A guide to postage and packaging for craftware
So you've set up shop on Etsy, eBay or Handmade at Amazon, you've uploaded your carefully chosen photos and created item descriptions, and are now ready to sell your crafty wares. There's just one lingering question - how do you get your lovingly-made products to your customers? As a small or even a micro business, knowing where to begin when it comes to sending your items can be confusing.
We're here to help! Together with some successful small craft businesses we've put together a handy guide that will help you through some of the pitfalls you may encounter.
Calculating shipping times and costs
Knowing how much to charge is the first hurdle, so do your research to find the most cost-effective way of sending your items. If you anticipate that you will be sending parcels regularly (hopefully you will be!) then finding a delivery company which offers discount for bulk will certainly be in your favour.
Platforms such as Etsy and Amazon
are handy as they let you set your shipping profiles and save them. This means you can calculate your shipping costs In advance and aim to get them as exact as possible. It's worth spending some time getting this as accurate as you can to avoid losing money on unexpected postage costs. Equally, though, offering cheap shipping can be a real selling point - helping to put you above your competitors. For help with calculating shipping costs take a look at our article: How to calculate shipping costs for your small business.
Offering next day delivery is a real plus to help small businesses stand out. For larger items such as crochet plush toys or scrapbooks, this service is available as standard
with ipostparcels. For daintier items such as jewellery, handmade soap, keyrings or coasters that weigh up to 2kg then the extra small service may be perfect. This gives the option for 2-3 days or next day delivery - ideal for low cost items where a larger shipping expense seems unreasonable.
Check prohibited/restricted lists
Before listing your items, make sure you're aware of any restrictions that may affect you sending them. This is particularly applicable if you plan to offer international shipping - something that many small businesses do as it hugely widens the customer base - opening even a tiny business up to a global audience.
Make sure you have looked at the rules for individual countries - although all differ you may find that there are some common themes between them - cultured and natural pearls, for example, crop up on a lot of restricted and prohibited lists. Of course you cannot check each country in the eventuality that you may receive an order from there, a quick check before shipping the item will prevent any delays at customs - or even your package not reaching the customer at all.
You should always check the restricted and prohibited lists
of your chosen parcel delivery company too - as there are some items which cannot be sent in domestic or international post - or that come with restrictions - as they may not be covered by insurance.
Items on the ipostparcels prohibited list include craft supplies such as paint and inks or liquids. Breakable items - such as particularly fragile glassware or pottery are also not permitted. Valuable goods such as jewellery, precious stones or metals and artwork also find themselves on the list.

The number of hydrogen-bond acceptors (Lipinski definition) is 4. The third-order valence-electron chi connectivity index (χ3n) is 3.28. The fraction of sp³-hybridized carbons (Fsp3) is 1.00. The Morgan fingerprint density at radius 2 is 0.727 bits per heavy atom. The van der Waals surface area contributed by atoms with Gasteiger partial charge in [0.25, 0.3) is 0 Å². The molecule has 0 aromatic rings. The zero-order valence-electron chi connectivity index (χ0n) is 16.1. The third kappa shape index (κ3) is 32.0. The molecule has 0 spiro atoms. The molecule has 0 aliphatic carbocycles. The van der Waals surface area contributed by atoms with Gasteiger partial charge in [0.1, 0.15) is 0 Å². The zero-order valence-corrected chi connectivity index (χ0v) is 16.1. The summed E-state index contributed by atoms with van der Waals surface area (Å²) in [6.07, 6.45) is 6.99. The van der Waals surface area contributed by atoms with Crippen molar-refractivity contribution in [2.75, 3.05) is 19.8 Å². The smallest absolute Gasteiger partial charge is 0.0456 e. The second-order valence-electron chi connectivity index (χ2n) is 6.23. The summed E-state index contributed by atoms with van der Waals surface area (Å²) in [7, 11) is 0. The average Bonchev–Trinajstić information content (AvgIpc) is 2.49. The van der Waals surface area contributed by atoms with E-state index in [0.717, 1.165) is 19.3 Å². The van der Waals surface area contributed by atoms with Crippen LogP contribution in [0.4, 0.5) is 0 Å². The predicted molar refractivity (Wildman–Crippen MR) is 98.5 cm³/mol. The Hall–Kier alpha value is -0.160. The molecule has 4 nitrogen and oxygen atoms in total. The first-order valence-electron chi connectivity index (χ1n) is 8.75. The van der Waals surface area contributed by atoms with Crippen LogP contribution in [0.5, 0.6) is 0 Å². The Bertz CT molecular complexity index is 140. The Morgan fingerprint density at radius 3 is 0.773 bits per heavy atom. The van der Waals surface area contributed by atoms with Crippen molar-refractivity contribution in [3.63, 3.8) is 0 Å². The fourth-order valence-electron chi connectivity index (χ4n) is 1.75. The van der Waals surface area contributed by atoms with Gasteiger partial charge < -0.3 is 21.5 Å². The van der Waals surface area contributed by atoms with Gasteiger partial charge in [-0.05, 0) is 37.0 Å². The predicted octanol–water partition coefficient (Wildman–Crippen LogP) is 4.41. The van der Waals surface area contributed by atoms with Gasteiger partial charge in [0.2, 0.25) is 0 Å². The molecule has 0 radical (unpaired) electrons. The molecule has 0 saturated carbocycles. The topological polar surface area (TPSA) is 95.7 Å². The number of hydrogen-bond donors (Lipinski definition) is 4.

All is not lost however - if you are a purveyor of handmade jewellery, a ceramicist or an abstract artist - then you can still send some of these items - they will instead be transported on a no compensation basis. It's worth noting that this restriction is more aimed at covering high value precious metal and gemstone jewellery, rather than costume jewellery.
While delivery companies aim to look after your goods as carefully as possible, incidents may occasionally happen that are out of their control, so this covers them for carrying particularly high value items or those more likely to break.
It's all about the packaging!
Pay attention to the presentation of your items - from the outer box to the internal wrappings, aim to ensure these reflect your brand and best present your goods. Make it an experience for your customer - much as you would in a shop.
People love receiving crafty items in fabulous packaging. Take some time to think about how you want your package to look. Colourful tissue paper not only protects items, but it will give a gift-like experience to the receiver.
Gaynor Armitage sells handmade glass beads and jewellery through her website Purple Cobwebs
. She advises: "Tissue paper and organza bags make the recipient feel like they are receiving something special. I also enclose business cards that explain that my lampwork beads are made with love at the flame and kiln annealed so that people appreciate the uniqueness."
Branded stickers from companies such as MOO
are relatively inexpensive and give a professional yet quirky look. All this will make your products stick in the buyer's mind. Don't forget to include a business card and other literature in the parcel - including reminders such as special offers or return customer coupon vouchers in the packet is a must.
Check out our article for more ways to help you make your packaging stand out > read more
One final important tip is to make sure your craft products are packaged securely to protect them on their journey. Mary Kearney
makes and sells handcrafted bead jewellery and says: "I always wrap delicate items in bubble wrap to ensure they reach the customer in tip-top condition".
We have a whole range of guides aimed specifically at small businesses, so take a look at these for further help on running your online business. If you have any questions about sending your parcels then get in touch
and we'll be happy to help. Good luck!
Also see related content...